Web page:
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Mark Hankins ©1998 Mark Hankins
asso Hospital is located in the deep bush of Maasailand,
nestled along the Tanzania- Kenya border between three spec- tacular game parks (Serengeti, the Maasai Mara, and Ngorongoro Crater) and the Loita Hills. Hundreds of miles from the nearest tarmac road, it is a mission outpost dreamed into being in Tanzania’s early post-independence days by a celebrated Austrian priest, doctor, and hunter named Wassenger.
The hospital was established in wilder days, when a mzungu (white) doctor could shoot game and swig sundowners in between bloody sessions in the operating room and when the Catholic sisters and volunteer orderlies would trek for picnics on nearby hills. Today, the head doctor doesn’t carry an elephant gun and much of the old bush romance is gone, but Wasso is still one of the best hospitals in the region, providing primary health care services and front line treatment against the most common local ailments— tuberculosis and sexually transmitted diseases.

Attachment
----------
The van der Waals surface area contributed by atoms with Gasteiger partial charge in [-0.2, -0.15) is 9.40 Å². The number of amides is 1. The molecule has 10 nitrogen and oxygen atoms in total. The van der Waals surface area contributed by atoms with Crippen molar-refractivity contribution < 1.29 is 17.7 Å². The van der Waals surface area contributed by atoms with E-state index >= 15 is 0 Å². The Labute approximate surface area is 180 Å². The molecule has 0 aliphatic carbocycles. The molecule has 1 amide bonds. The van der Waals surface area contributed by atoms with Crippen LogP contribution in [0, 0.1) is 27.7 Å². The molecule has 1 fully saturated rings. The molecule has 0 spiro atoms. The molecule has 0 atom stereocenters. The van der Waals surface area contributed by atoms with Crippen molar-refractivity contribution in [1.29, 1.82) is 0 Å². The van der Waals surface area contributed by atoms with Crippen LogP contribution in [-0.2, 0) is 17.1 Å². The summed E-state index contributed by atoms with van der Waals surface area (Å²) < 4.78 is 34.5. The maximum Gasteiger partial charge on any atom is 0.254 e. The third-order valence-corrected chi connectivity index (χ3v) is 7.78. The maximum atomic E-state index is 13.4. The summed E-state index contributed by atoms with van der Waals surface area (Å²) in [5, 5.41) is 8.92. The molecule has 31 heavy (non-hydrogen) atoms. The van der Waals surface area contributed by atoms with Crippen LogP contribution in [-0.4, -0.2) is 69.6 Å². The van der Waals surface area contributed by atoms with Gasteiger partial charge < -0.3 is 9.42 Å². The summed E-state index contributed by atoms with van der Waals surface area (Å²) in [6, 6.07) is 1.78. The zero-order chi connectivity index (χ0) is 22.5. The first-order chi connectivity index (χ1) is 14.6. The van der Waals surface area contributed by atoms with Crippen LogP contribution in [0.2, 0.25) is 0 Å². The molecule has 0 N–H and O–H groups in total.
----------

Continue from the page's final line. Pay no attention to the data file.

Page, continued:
36 Home Power #64 • April / May 1998
To get to Wasso one drives over savannah plains and through acacia woodland populated by wildebeest, zebra, gazelle, and giraffe; and the ubiquitous Maasai with their vast herds of long-horn cattle. Driving into the compound in the morning through a forest of riverine fever trees, one sees the buildings of the hospital compound with their tin roofs and neat flower gardens. On one side of the compound dozens of shuka-clad moran (Maasai warriors) sit in the shade of acacias and, on the other side, bangled women sit with babies awaiting post-natal check-ups.
Over the years, supplying power to the hospital has become a nightmare. As Wasso has grown, so have its energy requirements and, what with all of the other daily crises, there has been precious little time to think about energy systems. I was flown in last December to do an energy audit with a view to solving as many problems as possible with solar. At the time, the energy systems were inefficiently, and somewhat hazardously, ramshackled together. The genset was regularly run three hours a night and was switched on irregularly when needed. The energy situation is truly out of hand when one must fire up a 25 kVA generator to run a bubble-jet printer.
Our report recommended a reorganization of the hospital’s energy system. Six months later, the Energy Alternatives AFRICA team was hired to do the job with
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